GSL to have six 4A, four 3A
Rogers returns to largest classification
The lines of demarcation have been formed, the classifications determined by the Washington Interscholastic Activities Association for the 2010-11 and 2011-12 sports season, and Rogers just missed a cut.
Rogers’ three-year enrollment of 1,316 students makes it officially the smallest of the state’s 66 Class 4A schools, not including those opting up to the classification. It’s either accept classification placement or appeal by Jan. 15. Appeals will heard on Jan. 24 with classifications finalized the same day.
But as WIAA assistant executive director Jim Meyerhoff said, “The line is set and in the appeal process historically (virtually) no one has been approved.”
The assumption is that they’ll remain 4A, Rogers activities coordinator Eric Anderson said. He’ll talk with Meyerhoff, “but the bottom line is it’s out of our control. We’re just bigger. That’s the reality of it.”
Rogers has about 480 students in its sophomore class and another big freshman class in its new building.
Schools such as University, East Valley, Colville and Riverside are dropping down, landing in the classifications where their enrollments fall. U-Hi’s Titans will be 3A, EV is going 2A, while Colville and Riverside will be 1A. There is also some downward movement among Bs.
“We’re several schools below the line and it sure makes good sense for geography,” Colville athletic director Kelly Carr said. “We’re pleased with where we are.”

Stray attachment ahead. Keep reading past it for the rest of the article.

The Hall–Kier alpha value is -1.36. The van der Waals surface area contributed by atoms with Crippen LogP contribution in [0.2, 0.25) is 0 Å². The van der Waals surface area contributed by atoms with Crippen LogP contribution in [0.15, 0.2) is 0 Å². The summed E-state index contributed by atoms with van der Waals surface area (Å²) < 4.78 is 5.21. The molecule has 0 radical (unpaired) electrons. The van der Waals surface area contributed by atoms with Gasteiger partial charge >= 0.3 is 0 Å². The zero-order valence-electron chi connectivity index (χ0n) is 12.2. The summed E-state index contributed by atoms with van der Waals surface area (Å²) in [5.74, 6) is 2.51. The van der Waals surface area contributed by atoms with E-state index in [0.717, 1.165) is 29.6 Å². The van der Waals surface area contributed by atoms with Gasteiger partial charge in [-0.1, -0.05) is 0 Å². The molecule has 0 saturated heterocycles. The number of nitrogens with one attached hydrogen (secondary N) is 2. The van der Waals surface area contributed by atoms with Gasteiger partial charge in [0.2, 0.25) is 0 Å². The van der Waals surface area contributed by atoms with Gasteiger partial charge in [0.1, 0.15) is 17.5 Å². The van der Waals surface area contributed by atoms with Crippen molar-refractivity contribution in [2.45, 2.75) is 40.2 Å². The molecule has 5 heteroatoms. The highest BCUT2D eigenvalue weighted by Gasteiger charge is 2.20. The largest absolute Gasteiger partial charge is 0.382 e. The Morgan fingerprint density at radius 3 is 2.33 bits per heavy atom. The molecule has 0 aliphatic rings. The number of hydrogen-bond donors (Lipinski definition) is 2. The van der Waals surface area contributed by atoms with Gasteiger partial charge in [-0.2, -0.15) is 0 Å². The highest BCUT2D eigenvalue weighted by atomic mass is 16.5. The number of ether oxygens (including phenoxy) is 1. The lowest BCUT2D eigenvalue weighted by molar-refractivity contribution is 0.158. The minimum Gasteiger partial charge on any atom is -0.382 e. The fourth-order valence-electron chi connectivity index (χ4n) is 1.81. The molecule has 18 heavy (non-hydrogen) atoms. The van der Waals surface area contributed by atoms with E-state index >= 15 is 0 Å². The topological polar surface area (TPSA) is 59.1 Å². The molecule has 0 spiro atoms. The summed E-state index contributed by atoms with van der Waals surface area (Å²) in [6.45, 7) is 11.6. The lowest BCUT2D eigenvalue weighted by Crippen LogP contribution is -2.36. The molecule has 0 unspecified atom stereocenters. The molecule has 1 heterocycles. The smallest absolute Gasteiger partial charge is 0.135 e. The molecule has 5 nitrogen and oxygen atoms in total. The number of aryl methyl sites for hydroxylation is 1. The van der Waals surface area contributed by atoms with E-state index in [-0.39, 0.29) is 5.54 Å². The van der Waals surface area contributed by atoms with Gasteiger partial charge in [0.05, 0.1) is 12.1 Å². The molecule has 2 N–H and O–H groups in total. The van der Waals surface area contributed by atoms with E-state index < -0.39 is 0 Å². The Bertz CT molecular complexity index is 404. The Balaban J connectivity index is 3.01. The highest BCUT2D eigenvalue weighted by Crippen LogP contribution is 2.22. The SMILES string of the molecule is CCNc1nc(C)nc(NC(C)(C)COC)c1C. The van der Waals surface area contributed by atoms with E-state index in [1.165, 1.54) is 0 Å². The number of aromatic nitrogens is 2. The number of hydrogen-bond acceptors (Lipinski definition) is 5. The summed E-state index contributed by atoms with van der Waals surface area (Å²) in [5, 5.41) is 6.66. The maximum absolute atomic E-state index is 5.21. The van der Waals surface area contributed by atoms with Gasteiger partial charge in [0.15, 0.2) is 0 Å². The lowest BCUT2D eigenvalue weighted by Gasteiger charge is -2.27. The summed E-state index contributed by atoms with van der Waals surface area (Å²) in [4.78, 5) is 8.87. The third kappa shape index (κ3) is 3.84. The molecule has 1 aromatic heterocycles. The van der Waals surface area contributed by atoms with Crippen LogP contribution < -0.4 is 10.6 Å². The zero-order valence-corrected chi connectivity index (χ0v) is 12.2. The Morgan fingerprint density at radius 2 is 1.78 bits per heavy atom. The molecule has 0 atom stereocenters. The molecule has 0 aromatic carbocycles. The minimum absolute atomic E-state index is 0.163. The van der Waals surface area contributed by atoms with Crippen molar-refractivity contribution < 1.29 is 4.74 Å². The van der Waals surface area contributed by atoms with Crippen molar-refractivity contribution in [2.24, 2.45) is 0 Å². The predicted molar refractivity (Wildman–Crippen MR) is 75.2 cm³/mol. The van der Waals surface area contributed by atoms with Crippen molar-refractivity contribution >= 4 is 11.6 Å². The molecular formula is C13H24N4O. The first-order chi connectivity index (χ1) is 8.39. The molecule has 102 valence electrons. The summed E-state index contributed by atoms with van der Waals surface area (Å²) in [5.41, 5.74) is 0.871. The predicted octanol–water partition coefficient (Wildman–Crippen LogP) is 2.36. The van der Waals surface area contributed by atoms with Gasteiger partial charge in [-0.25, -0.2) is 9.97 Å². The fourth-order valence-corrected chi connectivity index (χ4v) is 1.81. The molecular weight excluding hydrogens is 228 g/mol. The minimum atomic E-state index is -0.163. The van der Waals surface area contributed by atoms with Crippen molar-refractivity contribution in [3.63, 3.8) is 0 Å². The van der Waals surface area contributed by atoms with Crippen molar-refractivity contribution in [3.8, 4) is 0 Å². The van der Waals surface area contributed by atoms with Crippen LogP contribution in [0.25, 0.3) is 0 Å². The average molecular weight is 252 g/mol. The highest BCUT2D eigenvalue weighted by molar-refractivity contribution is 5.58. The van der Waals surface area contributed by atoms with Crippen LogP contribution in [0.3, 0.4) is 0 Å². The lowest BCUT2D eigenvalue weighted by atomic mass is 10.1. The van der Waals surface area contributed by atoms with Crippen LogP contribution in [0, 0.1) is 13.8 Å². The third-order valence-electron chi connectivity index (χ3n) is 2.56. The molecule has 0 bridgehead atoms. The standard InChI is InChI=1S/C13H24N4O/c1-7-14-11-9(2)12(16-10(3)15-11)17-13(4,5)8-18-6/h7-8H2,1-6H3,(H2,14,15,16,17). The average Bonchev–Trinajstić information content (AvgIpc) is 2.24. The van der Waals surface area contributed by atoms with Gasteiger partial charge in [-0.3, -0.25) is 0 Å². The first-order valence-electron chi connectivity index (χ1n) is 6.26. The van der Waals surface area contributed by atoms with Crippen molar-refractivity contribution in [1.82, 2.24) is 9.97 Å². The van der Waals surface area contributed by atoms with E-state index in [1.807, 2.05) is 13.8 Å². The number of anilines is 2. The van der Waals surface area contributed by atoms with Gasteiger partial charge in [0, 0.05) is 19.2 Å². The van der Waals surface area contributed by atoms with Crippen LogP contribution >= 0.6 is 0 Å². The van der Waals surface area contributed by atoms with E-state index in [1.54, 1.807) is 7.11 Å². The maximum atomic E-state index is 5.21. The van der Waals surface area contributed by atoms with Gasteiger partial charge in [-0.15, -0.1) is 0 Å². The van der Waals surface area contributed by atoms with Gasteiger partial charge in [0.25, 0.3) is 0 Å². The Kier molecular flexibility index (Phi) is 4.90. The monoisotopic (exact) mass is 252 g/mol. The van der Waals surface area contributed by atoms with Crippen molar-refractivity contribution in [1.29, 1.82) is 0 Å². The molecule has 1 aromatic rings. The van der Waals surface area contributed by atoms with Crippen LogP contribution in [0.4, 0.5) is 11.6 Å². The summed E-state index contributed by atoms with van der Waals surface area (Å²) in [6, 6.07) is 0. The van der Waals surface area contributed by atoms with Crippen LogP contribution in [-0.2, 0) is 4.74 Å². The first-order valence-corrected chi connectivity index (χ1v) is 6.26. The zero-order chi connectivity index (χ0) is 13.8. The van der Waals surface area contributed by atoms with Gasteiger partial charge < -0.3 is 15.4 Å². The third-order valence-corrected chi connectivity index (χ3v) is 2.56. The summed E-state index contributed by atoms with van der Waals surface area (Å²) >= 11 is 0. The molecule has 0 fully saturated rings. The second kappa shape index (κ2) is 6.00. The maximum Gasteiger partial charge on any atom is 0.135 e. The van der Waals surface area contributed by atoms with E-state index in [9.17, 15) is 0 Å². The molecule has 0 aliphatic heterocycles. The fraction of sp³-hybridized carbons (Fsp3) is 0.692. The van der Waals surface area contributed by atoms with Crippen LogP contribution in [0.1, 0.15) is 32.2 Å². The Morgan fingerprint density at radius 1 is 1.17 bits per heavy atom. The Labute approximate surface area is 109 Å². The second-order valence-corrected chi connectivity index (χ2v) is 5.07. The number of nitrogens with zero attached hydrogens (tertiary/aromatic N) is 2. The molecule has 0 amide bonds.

Riverside A.D. Marty Friedman echoed him.
“It’s a great move for us overall,” he said. “We’re excited about it.”
The classification divisions were broken down into 66 4A schools (enrollments in the top three grades of 1,304 or higher), 66 3A (1,086-1,303), 65 2A (513-1,085), 65 1A (208-512), 62 2B (93-207) and 62 1B (92 and smaller).
Parity in numbers came from an amendment by member schools last year. It means roughly one in four schools will advance to 16-team state tournaments. Playoff numbers won’t be determined until next year.
The biggest changes come in 4A, which has 12 fewer schools, and 2A, which has 10 more and a wide enrollment disparity.
“That is one of the things we’ve been hearing,” said the WIAA’s John Miller. “Schools (in 2A) are not happy with that discrepancy.”
The GSL will have six 4A schools, including two opt-ups: Gonzaga Prep and Mead. The other schools are Lewis and Clark, Central Valley,Ferris and Rogers. They will join seven schools from the Columbia Basin Big Nine to form an eastern region that would likely have three state berths combined.
There will be four GSL 3A schools:University, Shadle Park, Mt. Spokane and North Central. They join seven CBBN schools in an eastern region.